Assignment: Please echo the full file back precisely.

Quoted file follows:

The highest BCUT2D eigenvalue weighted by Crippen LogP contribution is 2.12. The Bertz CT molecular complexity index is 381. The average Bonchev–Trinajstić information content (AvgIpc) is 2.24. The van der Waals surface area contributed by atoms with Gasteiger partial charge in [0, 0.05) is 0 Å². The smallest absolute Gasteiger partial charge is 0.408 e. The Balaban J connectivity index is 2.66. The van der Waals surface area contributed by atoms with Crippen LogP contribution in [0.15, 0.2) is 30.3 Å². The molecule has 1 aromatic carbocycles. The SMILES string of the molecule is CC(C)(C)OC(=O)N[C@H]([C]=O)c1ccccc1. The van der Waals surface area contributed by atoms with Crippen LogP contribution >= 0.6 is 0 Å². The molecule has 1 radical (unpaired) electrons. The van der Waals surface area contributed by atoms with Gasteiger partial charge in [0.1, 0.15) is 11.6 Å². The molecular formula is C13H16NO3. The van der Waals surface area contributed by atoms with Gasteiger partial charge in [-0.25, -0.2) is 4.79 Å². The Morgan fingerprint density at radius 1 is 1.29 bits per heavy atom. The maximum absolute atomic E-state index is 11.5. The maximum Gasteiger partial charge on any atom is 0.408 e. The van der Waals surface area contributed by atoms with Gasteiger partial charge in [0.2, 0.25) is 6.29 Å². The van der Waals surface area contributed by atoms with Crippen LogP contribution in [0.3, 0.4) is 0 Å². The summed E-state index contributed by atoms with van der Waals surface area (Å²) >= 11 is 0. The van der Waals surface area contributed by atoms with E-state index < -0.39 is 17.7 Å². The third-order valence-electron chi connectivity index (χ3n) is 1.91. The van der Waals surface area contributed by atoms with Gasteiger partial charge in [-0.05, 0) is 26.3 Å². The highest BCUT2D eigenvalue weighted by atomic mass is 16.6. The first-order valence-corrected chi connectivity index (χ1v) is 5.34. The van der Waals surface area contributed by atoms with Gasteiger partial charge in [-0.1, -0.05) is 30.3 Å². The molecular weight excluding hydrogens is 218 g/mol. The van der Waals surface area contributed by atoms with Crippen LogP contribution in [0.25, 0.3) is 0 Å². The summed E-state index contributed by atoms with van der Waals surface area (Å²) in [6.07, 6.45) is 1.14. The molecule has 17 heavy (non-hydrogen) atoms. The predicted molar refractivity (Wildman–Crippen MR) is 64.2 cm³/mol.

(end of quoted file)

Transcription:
The highest BCUT2D eigenvalue weighted by Crippen LogP contribution is 2.12. The Bertz CT molecular complexity index is 381. The average Bonchev–Trinajstić information content (AvgIpc) is 2.24. The van der Waals surface area contributed by atoms with Gasteiger partial charge in [0, 0.05) is 0 Å². The smallest absolute Gasteiger partial charge is 0.408 e. The Balaban J connectivity index is 2.66. The van der Waals surface area contributed by atoms with Crippen LogP contribution in [0.15, 0.2) is 30.3 Å². The molecule has 1 aromatic carbocycles. The SMILES string of the molecule is CC(C)(C)OC(=O)N[C@H]([C]=O)c1ccccc1. The van der Waals surface area contributed by atoms with Crippen LogP contribution >= 0.6 is 0 Å². The molecule has 1 radical (unpaired) electrons. The van der Waals surface area contributed by atoms with Gasteiger partial charge in [0.1, 0.15) is 11.6 Å². The molecular formula is C13H16NO3. The van der Waals surface area contributed by atoms with Gasteiger partial charge in [-0.25, -0.2) is 4.79 Å². The Morgan fingerprint density at radius 1 is 1.29 bits per heavy atom. The maximum absolute atomic E-state index is 11.5. The maximum Gasteiger partial charge on any atom is 0.408 e. The van der Waals surface area contributed by atoms with Gasteiger partial charge in [0.2, 0.25) is 6.29 Å². The van der Waals surface area contributed by atoms with Crippen LogP contribution in [0.3, 0.4) is 0 Å². The summed E-state index contributed by atoms with van der Waals surface area (Å²) >= 11 is 0. The van der Waals surface area contributed by atoms with E-state index < -0.39 is 17.7 Å². The third-order valence-electron chi connectivity index (χ3n) is 1.91. The van der Waals surface area contributed by atoms with Gasteiger partial charge in [-0.05, 0) is 26.3 Å². The highest BCUT2D eigenvalue weighted by atomic mass is 16.6. The first-order valence-corrected chi connectivity index (χ1v) is 5.34. The van der Waals surface area contributed by atoms with Gasteiger partial charge in [-0.1, -0.05) is 30.3 Å². The molecular weight excluding hydrogens is 218 g/mol. The van der Waals surface area contributed by atoms with Crippen LogP contribution in [0.25, 0.3) is 0 Å². The summed E-state index contributed by atoms with van der Waals surface area (Å²) in [6.07, 6.45) is 1.14. The molecule has 17 heavy (non-hydrogen) atoms. The predicted molar refractivity (Wildman–Crippen MR) is 64.2 cm³/mol.